By Steve Henn
Last year, Stanford University computer science professor Sebastian Thrun — also known as the fellow who helped build Google’s self-driving car — got together with a small group of Stanford colleagues and they impulsively decided to open their classes to the world.
They would allow anyone, anywhere to attend online, take quizzes, ask questions and even get grades for free. They made the announcement with almost no fanfare by sending out a single email to a professional group.
“Within hours, we had 5,000 students signed up,” Thrun says. “That was on a Saturday morning. On Sunday night, we had 10,000 students. And Monday morning, Stanford — who we didn’t really inform — learned about this and we had a number of meetings.”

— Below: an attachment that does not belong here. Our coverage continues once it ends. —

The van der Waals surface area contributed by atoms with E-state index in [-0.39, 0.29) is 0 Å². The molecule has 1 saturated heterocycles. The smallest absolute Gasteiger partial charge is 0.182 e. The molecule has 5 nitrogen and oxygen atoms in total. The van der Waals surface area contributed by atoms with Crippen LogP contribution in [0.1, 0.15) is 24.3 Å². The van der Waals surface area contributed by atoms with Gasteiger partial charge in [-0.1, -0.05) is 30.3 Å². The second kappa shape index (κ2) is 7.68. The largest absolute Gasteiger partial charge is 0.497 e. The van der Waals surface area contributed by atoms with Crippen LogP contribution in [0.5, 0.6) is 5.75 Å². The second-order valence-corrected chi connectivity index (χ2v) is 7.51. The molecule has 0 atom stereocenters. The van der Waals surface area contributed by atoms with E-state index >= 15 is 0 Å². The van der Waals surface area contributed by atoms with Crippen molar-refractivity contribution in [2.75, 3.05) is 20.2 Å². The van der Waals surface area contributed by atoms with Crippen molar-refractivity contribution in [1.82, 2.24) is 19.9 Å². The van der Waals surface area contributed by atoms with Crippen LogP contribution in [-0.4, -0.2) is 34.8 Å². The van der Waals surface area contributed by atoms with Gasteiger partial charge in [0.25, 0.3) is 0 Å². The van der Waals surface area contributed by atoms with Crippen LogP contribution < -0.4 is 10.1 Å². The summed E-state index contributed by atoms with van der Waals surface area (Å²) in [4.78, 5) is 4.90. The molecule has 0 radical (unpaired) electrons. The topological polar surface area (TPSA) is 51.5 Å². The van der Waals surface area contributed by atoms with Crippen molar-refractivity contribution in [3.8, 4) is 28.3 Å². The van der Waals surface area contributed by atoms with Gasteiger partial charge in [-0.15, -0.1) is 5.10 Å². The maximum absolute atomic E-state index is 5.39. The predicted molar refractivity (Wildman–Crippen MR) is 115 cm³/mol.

You can only imagine what those meetings must have been like, with professors telling the school they wanted to teach free, graded online classes for which students could receive a certificate of completion. And, oh by the way, tens of thousands have already signed up to participate.
For decades, technology has promised to remake education — and it may finally be about to deliver. Apple’s moving into the textbook market, startups and nonprofits are re-imaging what K-12 education could look like, and now some in Silicon Valley are eager for technology and the Internet to transform education’s more elite institutions.
Thrun’s colleague Andrew Ng taught a free, online machine learning class that ultimately attracted more than 100,000 students. When I ask Ng how Stanford’s administration reacted to their Continue reading